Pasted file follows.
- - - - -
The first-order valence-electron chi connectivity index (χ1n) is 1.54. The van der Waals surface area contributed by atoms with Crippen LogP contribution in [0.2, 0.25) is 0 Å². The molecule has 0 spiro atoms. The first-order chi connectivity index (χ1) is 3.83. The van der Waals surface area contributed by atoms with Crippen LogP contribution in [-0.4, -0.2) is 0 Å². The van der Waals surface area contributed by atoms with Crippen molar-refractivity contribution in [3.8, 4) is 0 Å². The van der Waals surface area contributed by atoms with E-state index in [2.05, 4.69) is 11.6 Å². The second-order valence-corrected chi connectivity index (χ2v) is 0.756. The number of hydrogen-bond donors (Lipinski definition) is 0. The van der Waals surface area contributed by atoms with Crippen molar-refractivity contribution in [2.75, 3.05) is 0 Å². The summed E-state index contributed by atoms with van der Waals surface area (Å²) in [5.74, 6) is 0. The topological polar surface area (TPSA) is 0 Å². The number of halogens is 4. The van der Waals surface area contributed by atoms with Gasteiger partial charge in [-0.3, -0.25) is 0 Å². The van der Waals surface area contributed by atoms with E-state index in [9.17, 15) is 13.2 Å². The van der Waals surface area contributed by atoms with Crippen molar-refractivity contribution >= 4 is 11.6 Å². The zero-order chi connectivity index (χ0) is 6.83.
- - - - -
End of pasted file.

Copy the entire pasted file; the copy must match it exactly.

The first-order valence-electron chi connectivity index (χ1n) is 1.54. The van der Waals surface area contributed by atoms with Crippen LogP contribution in [0.2, 0.25) is 0 Å². The molecule has 0 spiro atoms. The first-order chi connectivity index (χ1) is 3.83. The van der Waals surface area contributed by atoms with Crippen LogP contribution in [-0.4, -0.2) is 0 Å². The van der Waals surface area contributed by atoms with Crippen molar-refractivity contribution in [3.8, 4) is 0 Å². The van der Waals surface area contributed by atoms with E-state index in [2.05, 4.69) is 11.6 Å². The second-order valence-corrected chi connectivity index (χ2v) is 0.756. The number of hydrogen-bond donors (Lipinski definition) is 0. The van der Waals surface area contributed by atoms with Crippen molar-refractivity contribution in [2.75, 3.05) is 0 Å². The summed E-state index contributed by atoms with van der Waals surface area (Å²) in [5.74, 6) is 0. The topological polar surface area (TPSA) is 0 Å². The number of halogens is 4. The van der Waals surface area contributed by atoms with Gasteiger partial charge in [-0.3, -0.25) is 0 Å². The van der Waals surface area contributed by atoms with E-state index in [9.17, 15) is 13.2 Å². The van der Waals surface area contributed by atoms with Crippen molar-refractivity contribution >= 4 is 11.6 Å². The zero-order chi connectivity index (χ0) is 6.83.